Do We Need 'Will & Grace' To Do More This Time Around?
I sat down yesterday and fired up the DVR to watch the latest installment of 'Will and Grace' 2.0 . The critics stated that the first handful of episodes were good, but the actors and writers hit their stride by the third an fourth. I liked the new season it from day and episode one.
I was excited to see how Jack reacted to being a grandfather, the quick responses and funny physical acting was perfect. But my heart sunk when his grandson mentioned the camp's name as the elevator doors closed. Yes, I knew what the camp was for as soon as he said the word camp. It was so clear what it was about, but it still hurt when those doors closed.
The episode goes on and yes, the grandson is told he needs to be himself, life will be tough, and he is removed from the camp. Happy ending in 30 minutes or less and laughs abound.
'Will & Grace' has mentioned many issues in the past and they will in the future. There are some that believe the show needs to do more than mention the issues, but instead tackle them. Is the show afraid of an unhappy ending? Does everything need to be wrapped up in a beautiful rainbow bow before the final credits run?
This week’s episode of NBC’s Will & Grace got big laughs by having the grandson of Jack (Sean Hayes) attend a gay conversion camp run by guest stars Jane Lynch and Andrew Rannells.
But leaders of a campaign to regulate these camps want people to know that smiling “counselors” leading kids to sing silly religious camp tunes, where parents are welcome to visit, is a far cry from the reality.
In real life, these camps are part of a largely unregulated industry that’s notorious for abusing young people and for harming LGBT youth, sometimes resulting in death, while trying to change their sexual orientation or gender identity.
“It’s interesting that they chose conversion camps as a topic for the show and it’s very relevant, because the issue needs to be discussed, but the reality is that the camp represented in the show bares no resemblance to reality,” said Jodi Hobbs, executive director of Survivors of Institutional Abuse (SIA). - vanguardnow.com
I remember as a kid, NBC had a campaign called The More You Know. Instead of wrapping up the 'gay conversion therapy camps are bad' message in an easy digestible form, maybe we need the return of The More You Know.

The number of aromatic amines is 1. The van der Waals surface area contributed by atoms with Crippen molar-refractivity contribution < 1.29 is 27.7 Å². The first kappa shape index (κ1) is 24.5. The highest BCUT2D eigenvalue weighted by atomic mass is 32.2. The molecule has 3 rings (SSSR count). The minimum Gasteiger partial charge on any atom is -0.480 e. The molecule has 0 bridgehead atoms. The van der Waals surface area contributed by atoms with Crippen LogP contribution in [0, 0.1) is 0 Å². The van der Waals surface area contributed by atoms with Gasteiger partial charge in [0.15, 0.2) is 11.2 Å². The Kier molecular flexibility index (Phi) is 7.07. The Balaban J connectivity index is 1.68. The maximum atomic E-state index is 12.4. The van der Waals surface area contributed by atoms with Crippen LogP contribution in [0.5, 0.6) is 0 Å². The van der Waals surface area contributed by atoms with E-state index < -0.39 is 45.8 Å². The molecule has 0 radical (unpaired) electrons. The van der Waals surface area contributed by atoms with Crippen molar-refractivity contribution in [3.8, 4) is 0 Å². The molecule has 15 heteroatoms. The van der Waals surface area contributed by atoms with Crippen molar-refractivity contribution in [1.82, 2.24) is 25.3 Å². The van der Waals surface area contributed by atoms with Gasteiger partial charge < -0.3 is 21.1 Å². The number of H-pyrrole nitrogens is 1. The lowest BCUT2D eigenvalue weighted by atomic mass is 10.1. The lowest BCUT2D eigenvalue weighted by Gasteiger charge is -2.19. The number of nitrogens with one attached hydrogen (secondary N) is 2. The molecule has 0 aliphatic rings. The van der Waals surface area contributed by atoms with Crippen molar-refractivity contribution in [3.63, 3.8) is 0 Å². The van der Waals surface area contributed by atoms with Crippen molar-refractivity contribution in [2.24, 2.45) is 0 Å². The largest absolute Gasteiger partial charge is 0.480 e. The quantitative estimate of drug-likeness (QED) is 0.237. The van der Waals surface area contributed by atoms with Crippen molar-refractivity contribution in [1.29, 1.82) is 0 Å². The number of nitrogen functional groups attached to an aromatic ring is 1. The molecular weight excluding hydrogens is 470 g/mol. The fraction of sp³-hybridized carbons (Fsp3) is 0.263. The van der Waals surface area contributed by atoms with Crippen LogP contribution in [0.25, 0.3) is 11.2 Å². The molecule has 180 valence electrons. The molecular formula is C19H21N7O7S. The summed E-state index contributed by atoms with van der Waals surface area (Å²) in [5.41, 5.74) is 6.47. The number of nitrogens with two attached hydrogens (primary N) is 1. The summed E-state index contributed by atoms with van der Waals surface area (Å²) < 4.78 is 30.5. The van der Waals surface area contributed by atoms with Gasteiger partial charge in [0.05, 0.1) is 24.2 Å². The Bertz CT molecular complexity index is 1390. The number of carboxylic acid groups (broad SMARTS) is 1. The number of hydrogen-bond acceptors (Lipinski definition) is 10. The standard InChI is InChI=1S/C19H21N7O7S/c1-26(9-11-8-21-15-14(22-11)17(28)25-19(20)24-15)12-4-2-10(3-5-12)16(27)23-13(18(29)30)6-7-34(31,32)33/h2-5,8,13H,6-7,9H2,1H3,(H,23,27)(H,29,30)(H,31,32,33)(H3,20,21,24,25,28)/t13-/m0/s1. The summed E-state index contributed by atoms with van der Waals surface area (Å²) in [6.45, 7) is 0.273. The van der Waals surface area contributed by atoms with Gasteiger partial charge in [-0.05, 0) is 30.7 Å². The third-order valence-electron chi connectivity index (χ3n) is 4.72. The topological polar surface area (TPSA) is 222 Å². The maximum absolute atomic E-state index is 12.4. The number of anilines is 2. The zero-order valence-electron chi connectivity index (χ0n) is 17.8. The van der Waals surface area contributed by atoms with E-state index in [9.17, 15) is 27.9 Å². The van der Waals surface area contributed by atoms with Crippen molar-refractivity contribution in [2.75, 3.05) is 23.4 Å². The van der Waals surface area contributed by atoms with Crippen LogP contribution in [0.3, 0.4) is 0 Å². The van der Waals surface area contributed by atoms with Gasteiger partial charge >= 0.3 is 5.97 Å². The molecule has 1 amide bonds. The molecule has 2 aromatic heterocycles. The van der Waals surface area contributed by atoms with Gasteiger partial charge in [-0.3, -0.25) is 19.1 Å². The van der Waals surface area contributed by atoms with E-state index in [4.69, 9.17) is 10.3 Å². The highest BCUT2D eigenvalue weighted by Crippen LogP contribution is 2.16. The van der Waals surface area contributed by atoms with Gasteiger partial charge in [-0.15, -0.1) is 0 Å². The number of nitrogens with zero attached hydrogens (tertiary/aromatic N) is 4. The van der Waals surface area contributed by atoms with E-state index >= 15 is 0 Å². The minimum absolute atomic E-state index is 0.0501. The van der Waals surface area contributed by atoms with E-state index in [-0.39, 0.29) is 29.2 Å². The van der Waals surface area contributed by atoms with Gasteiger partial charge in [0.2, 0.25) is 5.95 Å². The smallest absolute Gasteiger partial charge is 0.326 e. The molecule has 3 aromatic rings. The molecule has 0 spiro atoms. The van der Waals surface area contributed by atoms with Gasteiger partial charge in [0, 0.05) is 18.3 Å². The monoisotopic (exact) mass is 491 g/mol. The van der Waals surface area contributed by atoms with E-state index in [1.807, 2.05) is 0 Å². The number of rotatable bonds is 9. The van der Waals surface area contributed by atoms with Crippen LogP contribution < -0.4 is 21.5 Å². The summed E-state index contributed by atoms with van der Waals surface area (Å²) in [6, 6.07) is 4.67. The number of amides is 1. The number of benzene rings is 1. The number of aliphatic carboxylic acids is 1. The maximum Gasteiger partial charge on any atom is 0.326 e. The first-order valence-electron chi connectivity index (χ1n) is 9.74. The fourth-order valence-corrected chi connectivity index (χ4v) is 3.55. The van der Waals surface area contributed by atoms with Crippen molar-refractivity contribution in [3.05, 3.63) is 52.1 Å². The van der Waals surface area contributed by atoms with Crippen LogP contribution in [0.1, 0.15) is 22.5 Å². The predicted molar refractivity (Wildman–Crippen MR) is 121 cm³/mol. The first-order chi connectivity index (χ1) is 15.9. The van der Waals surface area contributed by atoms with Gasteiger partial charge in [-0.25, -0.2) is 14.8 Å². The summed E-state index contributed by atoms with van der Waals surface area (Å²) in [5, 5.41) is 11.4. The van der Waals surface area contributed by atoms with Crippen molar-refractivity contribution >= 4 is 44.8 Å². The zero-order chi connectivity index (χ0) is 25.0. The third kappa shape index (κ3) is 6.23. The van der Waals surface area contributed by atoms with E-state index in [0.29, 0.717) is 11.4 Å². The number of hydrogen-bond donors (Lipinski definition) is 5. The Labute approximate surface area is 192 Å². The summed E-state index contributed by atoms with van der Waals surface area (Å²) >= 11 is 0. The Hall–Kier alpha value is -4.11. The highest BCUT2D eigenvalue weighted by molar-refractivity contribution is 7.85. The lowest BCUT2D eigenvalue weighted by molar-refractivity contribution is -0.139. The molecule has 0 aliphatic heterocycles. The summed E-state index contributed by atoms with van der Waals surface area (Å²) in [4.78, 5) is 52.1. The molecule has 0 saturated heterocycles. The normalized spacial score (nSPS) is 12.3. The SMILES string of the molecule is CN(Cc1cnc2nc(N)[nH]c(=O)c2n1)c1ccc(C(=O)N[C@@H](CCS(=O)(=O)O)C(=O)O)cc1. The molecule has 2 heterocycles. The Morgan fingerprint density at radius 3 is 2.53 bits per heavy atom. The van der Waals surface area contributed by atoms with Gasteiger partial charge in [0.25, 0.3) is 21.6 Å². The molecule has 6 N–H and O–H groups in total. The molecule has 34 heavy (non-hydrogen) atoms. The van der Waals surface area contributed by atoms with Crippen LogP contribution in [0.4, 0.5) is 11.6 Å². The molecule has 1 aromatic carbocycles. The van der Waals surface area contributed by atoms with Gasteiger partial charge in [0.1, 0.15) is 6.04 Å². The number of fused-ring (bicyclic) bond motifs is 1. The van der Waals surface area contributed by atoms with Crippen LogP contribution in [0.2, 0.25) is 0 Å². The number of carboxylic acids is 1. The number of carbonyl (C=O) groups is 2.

Why did 'Will & Grace' return? Was it because we needed gay people to be on tv telling anti-Trump jokes? Did they return to give us a laugh and make people aware that homos are sapiens, too? We did all of that before and it was great, and it still is. Is it fair to ask them to do a little more?
How much more could they do? The show did something by talking about gay conversion therapy camps and it's making us talk about it here and now. We want more. It made vanguardnow.com come out and say they want more.
There is the side of gay conversion therapy that we did not see. The beatings, abuse, the mistreatment, the deaths that have occured at such camps. It would have been hard to work that into a comedy, but people need to be aware that these cams are more than just adorkable conversionsist singing and playing the guitar (for more head over to vanguardnow.com). But bravo to NBC for making people think about these kinds of horrible places.
Could that be what 'Will & Grace' have always been? That spark to get us talking? The actors and writers only have a half an hour minus commercial breaks to come into our homes and go all rainbow through our television sets. It might be up to us to take that spark, that catalyst and run with it.
So let's run!
“The alarming reality is that many of these camps attempt to covert LGBT kids through abuse and torture, sometimes resulting in death,” said Jim Key, chief marketing officer at the Los Angeles LGBT Center. “And it’s not just LGBT kids who suffer this treatment, it’s any kid who a parent considers to be ‘troubled.’”
The Center and SIA led a campaign to pass a landmark California bill, signed into law last year by California Governor Jerry Brown, to regulate what’s known as the “troubled teen industry.”
SIA and the Center also worked with U.S. Representative Adam Schiff (D-Calif.) to introduce and support federal regulatory legislation last year, but it never got a committee hearing. Schiff recently re-introduced the bill, which would require residential treatment programs to enforce a set of minimum health and safety standards, specifically prohibiting discrimination against LGBTQ youth and young people with mental illness. - vanguardnow.com